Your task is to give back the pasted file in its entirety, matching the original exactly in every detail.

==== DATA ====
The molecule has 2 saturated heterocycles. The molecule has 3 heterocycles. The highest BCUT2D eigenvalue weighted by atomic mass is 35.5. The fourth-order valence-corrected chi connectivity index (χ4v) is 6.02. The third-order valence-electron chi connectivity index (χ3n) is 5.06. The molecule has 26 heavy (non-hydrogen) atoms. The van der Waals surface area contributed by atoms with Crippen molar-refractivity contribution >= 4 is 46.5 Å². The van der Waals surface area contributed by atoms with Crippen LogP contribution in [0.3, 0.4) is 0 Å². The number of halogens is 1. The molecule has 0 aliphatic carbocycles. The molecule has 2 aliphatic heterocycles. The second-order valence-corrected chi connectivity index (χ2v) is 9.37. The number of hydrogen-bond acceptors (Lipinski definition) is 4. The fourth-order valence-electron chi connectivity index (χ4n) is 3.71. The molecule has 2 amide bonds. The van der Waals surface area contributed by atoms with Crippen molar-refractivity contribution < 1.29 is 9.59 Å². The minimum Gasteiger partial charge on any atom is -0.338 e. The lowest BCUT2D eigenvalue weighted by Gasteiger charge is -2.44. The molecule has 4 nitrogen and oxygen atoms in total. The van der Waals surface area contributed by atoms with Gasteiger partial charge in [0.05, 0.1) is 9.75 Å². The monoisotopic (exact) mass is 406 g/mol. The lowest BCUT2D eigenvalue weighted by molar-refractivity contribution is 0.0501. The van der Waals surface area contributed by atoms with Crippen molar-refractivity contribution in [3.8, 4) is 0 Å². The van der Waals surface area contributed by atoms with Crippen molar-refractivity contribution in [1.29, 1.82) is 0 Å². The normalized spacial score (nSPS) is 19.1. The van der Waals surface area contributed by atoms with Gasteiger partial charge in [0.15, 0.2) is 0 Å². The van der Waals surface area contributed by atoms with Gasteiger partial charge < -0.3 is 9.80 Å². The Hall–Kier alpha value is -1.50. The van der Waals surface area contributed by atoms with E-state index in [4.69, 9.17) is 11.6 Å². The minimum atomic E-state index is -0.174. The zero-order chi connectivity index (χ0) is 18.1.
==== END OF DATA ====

The molecule has 2 saturated heterocycles. The molecule has 3 heterocycles. The highest BCUT2D eigenvalue weighted by atomic mass is 35.5. The fourth-order valence-corrected chi connectivity index (χ4v) is 6.02. The third-order valence-electron chi connectivity index (χ3n) is 5.06. The molecule has 26 heavy (non-hydrogen) atoms. The van der Waals surface area contributed by atoms with Crippen molar-refractivity contribution >= 4 is 46.5 Å². The van der Waals surface area contributed by atoms with Crippen LogP contribution in [0.3, 0.4) is 0 Å². The number of halogens is 1. The molecule has 0 aliphatic carbocycles. The molecule has 2 aliphatic heterocycles. The second-order valence-corrected chi connectivity index (χ2v) is 9.37. The number of hydrogen-bond acceptors (Lipinski definition) is 4. The fourth-order valence-electron chi connectivity index (χ4n) is 3.71. The molecule has 2 amide bonds. The van der Waals surface area contributed by atoms with Crippen molar-refractivity contribution < 1.29 is 9.59 Å². The minimum Gasteiger partial charge on any atom is -0.338 e. The lowest BCUT2D eigenvalue weighted by Gasteiger charge is -2.44. The molecule has 4 nitrogen and oxygen atoms in total. The van der Waals surface area contributed by atoms with Gasteiger partial charge in [0.05, 0.1) is 9.75 Å². The monoisotopic (exact) mass is 406 g/mol. The lowest BCUT2D eigenvalue weighted by molar-refractivity contribution is 0.0501. The van der Waals surface area contributed by atoms with Crippen molar-refractivity contribution in [3.8, 4) is 0 Å². The van der Waals surface area contributed by atoms with Crippen molar-refractivity contribution in [1.29, 1.82) is 0 Å². The normalized spacial score (nSPS) is 19.1. The van der Waals surface area contributed by atoms with Gasteiger partial charge in [0.15, 0.2) is 0 Å². The van der Waals surface area contributed by atoms with Gasteiger partial charge < -0.3 is 9.80 Å². The Hall–Kier alpha value is -1.50. The van der Waals surface area contributed by atoms with E-state index in [4.69, 9.17) is 11.6 Å². The minimum atomic E-state index is -0.174. The zero-order chi connectivity index (χ0) is 18.1.